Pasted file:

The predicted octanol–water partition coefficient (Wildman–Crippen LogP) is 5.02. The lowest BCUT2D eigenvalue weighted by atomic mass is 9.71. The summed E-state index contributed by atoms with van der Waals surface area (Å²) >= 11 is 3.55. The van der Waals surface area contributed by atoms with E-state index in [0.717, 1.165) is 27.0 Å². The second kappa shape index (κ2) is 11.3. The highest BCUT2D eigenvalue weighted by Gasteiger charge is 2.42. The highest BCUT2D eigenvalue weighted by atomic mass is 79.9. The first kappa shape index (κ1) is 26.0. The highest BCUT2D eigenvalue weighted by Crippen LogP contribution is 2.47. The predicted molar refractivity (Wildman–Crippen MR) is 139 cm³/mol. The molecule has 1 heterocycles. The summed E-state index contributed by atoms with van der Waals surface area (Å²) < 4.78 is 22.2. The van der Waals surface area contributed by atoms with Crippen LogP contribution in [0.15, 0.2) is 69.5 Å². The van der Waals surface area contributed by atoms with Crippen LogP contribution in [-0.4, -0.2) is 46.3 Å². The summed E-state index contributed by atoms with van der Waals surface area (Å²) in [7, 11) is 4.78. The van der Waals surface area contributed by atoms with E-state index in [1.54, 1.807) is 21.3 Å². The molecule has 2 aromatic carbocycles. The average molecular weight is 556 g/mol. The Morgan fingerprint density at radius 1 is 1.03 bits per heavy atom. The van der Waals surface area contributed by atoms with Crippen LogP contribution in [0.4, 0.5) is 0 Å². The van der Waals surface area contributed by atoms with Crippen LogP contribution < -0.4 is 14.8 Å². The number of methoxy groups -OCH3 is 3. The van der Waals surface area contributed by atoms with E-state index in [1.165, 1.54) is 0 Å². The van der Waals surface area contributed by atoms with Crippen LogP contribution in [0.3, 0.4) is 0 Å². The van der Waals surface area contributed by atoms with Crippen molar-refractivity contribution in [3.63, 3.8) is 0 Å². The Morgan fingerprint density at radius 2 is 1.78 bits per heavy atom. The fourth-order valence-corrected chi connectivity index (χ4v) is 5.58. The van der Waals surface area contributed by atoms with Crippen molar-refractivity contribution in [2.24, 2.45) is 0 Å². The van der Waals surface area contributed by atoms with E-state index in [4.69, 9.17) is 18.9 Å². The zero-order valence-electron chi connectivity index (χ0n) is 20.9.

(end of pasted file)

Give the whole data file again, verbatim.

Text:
The predicted octanol–water partition coefficient (Wildman–Crippen LogP) is 5.02. The lowest BCUT2D eigenvalue weighted by atomic mass is 9.71. The summed E-state index contributed by atoms with van der Waals surface area (Å²) >= 11 is 3.55. The van der Waals surface area contributed by atoms with E-state index in [0.717, 1.165) is 27.0 Å². The second kappa shape index (κ2) is 11.3. The highest BCUT2D eigenvalue weighted by Gasteiger charge is 2.42. The highest BCUT2D eigenvalue weighted by atomic mass is 79.9. The first kappa shape index (κ1) is 26.0. The highest BCUT2D eigenvalue weighted by Crippen LogP contribution is 2.47. The predicted molar refractivity (Wildman–Crippen MR) is 139 cm³/mol. The molecule has 1 heterocycles. The summed E-state index contributed by atoms with van der Waals surface area (Å²) < 4.78 is 22.2. The van der Waals surface area contributed by atoms with Crippen LogP contribution in [0.15, 0.2) is 69.5 Å². The van der Waals surface area contributed by atoms with Crippen LogP contribution in [-0.4, -0.2) is 46.3 Å². The summed E-state index contributed by atoms with van der Waals surface area (Å²) in [7, 11) is 4.78. The van der Waals surface area contributed by atoms with E-state index in [1.54, 1.807) is 21.3 Å². The molecule has 2 aromatic carbocycles. The average molecular weight is 556 g/mol. The Morgan fingerprint density at radius 1 is 1.03 bits per heavy atom. The van der Waals surface area contributed by atoms with Crippen LogP contribution in [0.4, 0.5) is 0 Å². The van der Waals surface area contributed by atoms with Crippen LogP contribution < -0.4 is 14.8 Å². The number of methoxy groups -OCH3 is 3. The van der Waals surface area contributed by atoms with E-state index in [1.165, 1.54) is 0 Å². The van der Waals surface area contributed by atoms with Crippen LogP contribution in [0.3, 0.4) is 0 Å². The van der Waals surface area contributed by atoms with Crippen molar-refractivity contribution in [3.63, 3.8) is 0 Å². The Morgan fingerprint density at radius 2 is 1.78 bits per heavy atom. The fourth-order valence-corrected chi connectivity index (χ4v) is 5.58. The van der Waals surface area contributed by atoms with Crippen molar-refractivity contribution in [2.24, 2.45) is 0 Å². The van der Waals surface area contributed by atoms with E-state index in [4.69, 9.17) is 18.9 Å². The zero-order valence-electron chi connectivity index (χ0n) is 20.9.